The reason for the cancellation came out a few days later….and it put the Postal Service’s drastic response sadly in perspective. Apparently a volunteer Santa was recognized by a letter carrier in Maryland as a registered sex offender. At a loss for how to respond to such a precarious situation, the Postal Service decided to err on the safe side and cancel the program until an appropriate solution could be found. While there was some speculation that the program would not resume until 2009, a revised edition of “Operation Santa” was ready to go by the following week.
The new program looks a little (a lot) different than the original. The surname and address of the child will be blacked out with heavy ink. Gifts may no longer be delivered by volunteers. Rather, both letters and gifts must be dropped at the Post Office with a “recipient control number.” Letter carriers will deliver the gifts.
Needless to say, volunteers are underwhelmed.
Miracles Are Too Risky
We humans are gluttons for the extreme swings of the pendulum. In a moment we will sacrifice the potency of human contact for cut and dry risk management. Safety versus relationship; control versus connection. We choose one way or the other as if there is simply no alternative. While it would be ignorant to downplay the essential importance of providing proper guidelines and the safe environments, the immediate dichotomy drawn between these issues is equally foolish.
Operation Santa Clause enabled a personal connection between neighbors of means and neighbors in need. This was obviously one of the program’s great strengths. The new version reduces human contact to random needs and anonymous donation bins which, understandably, leaves volunteers feeling less than enthusiastic. The prospect of writing letters to nameless children and providing gifts to computer-generated numbers just isn’t the same as delivering real hope to real people. With this feature removed, it must be understood that this volunteer program will suffer the same realities as any other anonymous Christmas charity – participation rates will drastically decline while promotion costs radically increase.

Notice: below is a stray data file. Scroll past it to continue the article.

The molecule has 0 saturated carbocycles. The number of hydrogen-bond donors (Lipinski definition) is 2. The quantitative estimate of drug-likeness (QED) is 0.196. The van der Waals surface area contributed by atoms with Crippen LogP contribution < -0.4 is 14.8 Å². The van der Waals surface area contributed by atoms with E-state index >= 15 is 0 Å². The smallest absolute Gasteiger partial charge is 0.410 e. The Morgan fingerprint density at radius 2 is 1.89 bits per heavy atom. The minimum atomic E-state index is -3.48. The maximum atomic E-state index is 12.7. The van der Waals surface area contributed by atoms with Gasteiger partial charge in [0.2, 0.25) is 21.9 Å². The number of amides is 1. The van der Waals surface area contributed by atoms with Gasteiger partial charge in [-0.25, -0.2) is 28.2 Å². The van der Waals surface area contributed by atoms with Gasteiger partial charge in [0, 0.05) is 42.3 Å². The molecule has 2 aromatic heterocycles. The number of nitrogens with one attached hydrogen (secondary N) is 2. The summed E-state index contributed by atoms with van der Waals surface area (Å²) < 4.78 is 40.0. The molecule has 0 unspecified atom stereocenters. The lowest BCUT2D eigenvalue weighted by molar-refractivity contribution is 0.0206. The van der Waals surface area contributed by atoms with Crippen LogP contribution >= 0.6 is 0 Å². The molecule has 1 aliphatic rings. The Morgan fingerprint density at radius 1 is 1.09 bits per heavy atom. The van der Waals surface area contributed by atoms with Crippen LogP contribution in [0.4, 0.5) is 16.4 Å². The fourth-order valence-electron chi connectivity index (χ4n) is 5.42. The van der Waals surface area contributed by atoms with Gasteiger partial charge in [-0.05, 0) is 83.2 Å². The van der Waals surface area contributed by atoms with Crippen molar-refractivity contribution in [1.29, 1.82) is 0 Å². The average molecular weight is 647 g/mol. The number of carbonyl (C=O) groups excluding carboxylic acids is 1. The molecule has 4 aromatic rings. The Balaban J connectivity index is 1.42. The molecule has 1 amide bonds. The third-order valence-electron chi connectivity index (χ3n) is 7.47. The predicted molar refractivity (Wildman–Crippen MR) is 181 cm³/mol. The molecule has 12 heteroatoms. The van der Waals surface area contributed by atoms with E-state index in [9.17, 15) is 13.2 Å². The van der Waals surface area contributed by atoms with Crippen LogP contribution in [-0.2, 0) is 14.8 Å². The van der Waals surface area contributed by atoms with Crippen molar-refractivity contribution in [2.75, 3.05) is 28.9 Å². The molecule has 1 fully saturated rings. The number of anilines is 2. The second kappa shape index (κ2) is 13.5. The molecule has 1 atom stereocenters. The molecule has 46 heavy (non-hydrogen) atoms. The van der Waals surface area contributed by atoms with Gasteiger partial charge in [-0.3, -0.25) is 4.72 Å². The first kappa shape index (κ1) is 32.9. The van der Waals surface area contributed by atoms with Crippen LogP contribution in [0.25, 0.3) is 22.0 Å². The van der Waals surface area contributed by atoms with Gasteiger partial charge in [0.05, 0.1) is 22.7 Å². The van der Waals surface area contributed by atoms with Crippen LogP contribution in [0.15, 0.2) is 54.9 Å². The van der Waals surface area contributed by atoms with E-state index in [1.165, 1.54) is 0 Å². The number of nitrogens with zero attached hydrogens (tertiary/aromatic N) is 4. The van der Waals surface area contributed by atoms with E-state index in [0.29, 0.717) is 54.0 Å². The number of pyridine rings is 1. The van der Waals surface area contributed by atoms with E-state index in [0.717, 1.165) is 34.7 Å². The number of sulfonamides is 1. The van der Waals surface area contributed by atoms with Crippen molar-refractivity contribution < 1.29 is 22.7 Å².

To be fair, the US Postal Service is merely responding in accordance with popular wisdom. Many businesses and community organizations prefer activities that avoid “face time” between volunteers and the clients they serve. Even NPOs seem to want to limit personal contact – due to the perceived threat of higher risk. Unless volunteers are vetted and known by the host organizations, it is easier to have them stack boxes, write labels, or pick up trash.
But, it doesn’t have to be that way. There is, in fact, an alternative. (And I think I know what it is.)
My Christmas Gift
In the spirit of giving, I have written an open letter to the US Postal Service which will be posted here for all to see. This letter offers a solution (or two) to the Postal Service (and everyone who believes in more than the worst parts of humankind) on how they can save Christmas for years to come. Santa may yet again beat the overwhelming odds!
There are better solutions than extreme risk management. The letter (offered in sections over the next few posts) defends these claims:
- The dichotomy between risk management and human interaction is false and unnecessary
- Existing resources to automate the process of volunteer management can be implemented to eliminate…..uh, most of the problems we’re dealing with here
- These resources can also ensure the potential for unlimited growth in the program – regardless of perceived costs
Know an employee of the US Postal Service? Let them know this Christmas letter is addressed to them.